Yes ladies and gentlemen, it is Palpatine. And we learn more about the future Emperor in Darth Plagueis than we have ever learned before. We come to find out about Palpatine's family, his formal education and the beginnings of his political career. We discover how Palpatine came to be a Sith Lord under Darth Plagueis (just as Plagueis also reflects upon how he became a Sith under Tenebrous). We are shown Palpatine taking his first Force-ful steps down the path of the dark side, and we are there as he is given a new name by his tutor: "Sidious".

Palpatine's rise to power and secret Sith education comprise much of the second part of Darth Plageuis, as Plagueis continues his dark experiments in midi-chlorian alchemy. One notable event which happens during this period is when Palpatine is given a Zabrak infant: the future Darth Maul (bigtime props to Luceno for tying The Clone Wars series on Cartoon Network in and how it gets reconciled with previous Maul-y material!). And gradually we begin to see other pieces of the larger game come onto the board: Jedi Master Dooku's growing dissatisfaction with the Jedi and the Republic they are sworn to serve, the cloners of Kamino, the corruption in the Senate, and the rise to prominence of gangsters like Jabba the Hutt and factions such as the Trade Federation.

And behind all of these disparate threads are the fingers of Darth Plagueis, who is secretly weaving them into the culmination of a thousand years of the Sith's plan to take control of the galaxy for the greater good. But things begin to go awry just as Plagueis learns that the Jedi have discovered a young boy on Tatooine with the highest midi-chlorian count ever recorded: something that leads Plagueis to wonder...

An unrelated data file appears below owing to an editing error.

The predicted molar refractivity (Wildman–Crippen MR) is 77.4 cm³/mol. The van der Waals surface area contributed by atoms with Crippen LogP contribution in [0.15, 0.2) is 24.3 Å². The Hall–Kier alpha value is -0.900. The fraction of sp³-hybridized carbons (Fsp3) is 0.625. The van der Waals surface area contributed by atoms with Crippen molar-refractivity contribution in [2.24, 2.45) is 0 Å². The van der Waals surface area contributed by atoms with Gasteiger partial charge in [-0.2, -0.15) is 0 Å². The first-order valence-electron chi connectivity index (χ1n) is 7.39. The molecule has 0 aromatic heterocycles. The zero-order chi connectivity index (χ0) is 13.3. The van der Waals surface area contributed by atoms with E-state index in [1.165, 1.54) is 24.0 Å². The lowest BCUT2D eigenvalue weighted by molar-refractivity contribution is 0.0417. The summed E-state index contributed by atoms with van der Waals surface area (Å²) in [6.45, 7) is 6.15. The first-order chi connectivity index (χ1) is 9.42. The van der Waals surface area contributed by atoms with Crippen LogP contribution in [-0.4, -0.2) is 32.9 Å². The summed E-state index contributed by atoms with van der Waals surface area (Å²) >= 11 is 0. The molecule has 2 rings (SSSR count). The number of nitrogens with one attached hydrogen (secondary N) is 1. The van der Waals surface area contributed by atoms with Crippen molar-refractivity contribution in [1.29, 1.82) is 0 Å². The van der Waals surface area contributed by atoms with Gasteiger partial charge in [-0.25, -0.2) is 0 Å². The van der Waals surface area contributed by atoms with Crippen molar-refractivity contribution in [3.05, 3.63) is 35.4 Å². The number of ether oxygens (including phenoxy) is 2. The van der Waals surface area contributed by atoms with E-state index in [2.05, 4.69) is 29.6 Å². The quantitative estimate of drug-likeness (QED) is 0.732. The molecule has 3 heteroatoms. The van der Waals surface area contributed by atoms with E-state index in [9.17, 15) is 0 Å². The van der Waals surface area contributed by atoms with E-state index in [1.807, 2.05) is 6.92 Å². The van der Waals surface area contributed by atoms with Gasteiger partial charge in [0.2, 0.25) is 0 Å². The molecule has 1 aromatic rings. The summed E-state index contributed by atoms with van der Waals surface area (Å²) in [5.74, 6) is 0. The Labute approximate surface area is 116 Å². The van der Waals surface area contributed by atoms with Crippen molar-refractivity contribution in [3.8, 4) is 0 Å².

This is a dense book. I think even the font size might be smaller than normal for a Star Wars novel. And Luceno has packed it with lore gathered from the length and breadth of the Star Wars mythos. Expect lots of pleasurable nuggets to be found if you're a serious Star Wars enthusiast, but even if you aren't this is a rollickin' dark, violent, fun and at times even a funny read. In short: everything that a Star Wars story should be... and with Darth Plagueis, James Luceno has not only raised the bar but also put it on top of the whole heapin' mountain.

Star Wars: Darth Plagueis gets my absolutely highest recommendation. It may not have turned into what James Luceno had originally envisioned, but in my opinion what it has become at last is something far more accessible and enjoyable. And if the Flanneled One is wise, he will now let Luceno be turned loose on that tale about Qui-Gon Jinn and the Whills that we know is also out there somewhere.

In the meantime, go get Star Wars: Darth Plagueis. Do it now. Or, perish in flame. It's your choice, but not really.

3 comments:

Byron said...

Darth Plaguis is in my top 3 SW books ever. Heir To The Empire and Outbound Flight are the other 2.

Great review!! Chris I know you've been through family loss recently so hope you won't mind me saying, that I wondered what you thought of this book in that light.

Chris Knight said...

Well, I can certainly say that reading this book provided some MUCH needed escape and respite from the stress of recent events! If this was a Star Wars feature film, I would have already watched it five or six times since Tuesday :-P

But I understand what you're asking. I think that the Sith's obsession with physical immortality is something that hasn't quite been adequately addressed yet, even though I do sense that Luceno was touching upon that in this book. Another reason why I'm hoping he'll eventually write a book about Qui-Gon and the Whills and how they taught him the trick for keeping one's identity after death.

Once upon a time, I would have thought that physical immortality was something to desperately be desired and sought. But now, not at all. The biggest problem with physical immortality for me is that it curses an individual to live forever in a fallen state, with no chance to move on and reunite and reconcile with those who have gone before.

The Sith, however, probably wouldn't see that as much of an issue...

PapaBear007 said...

hoping to get this soon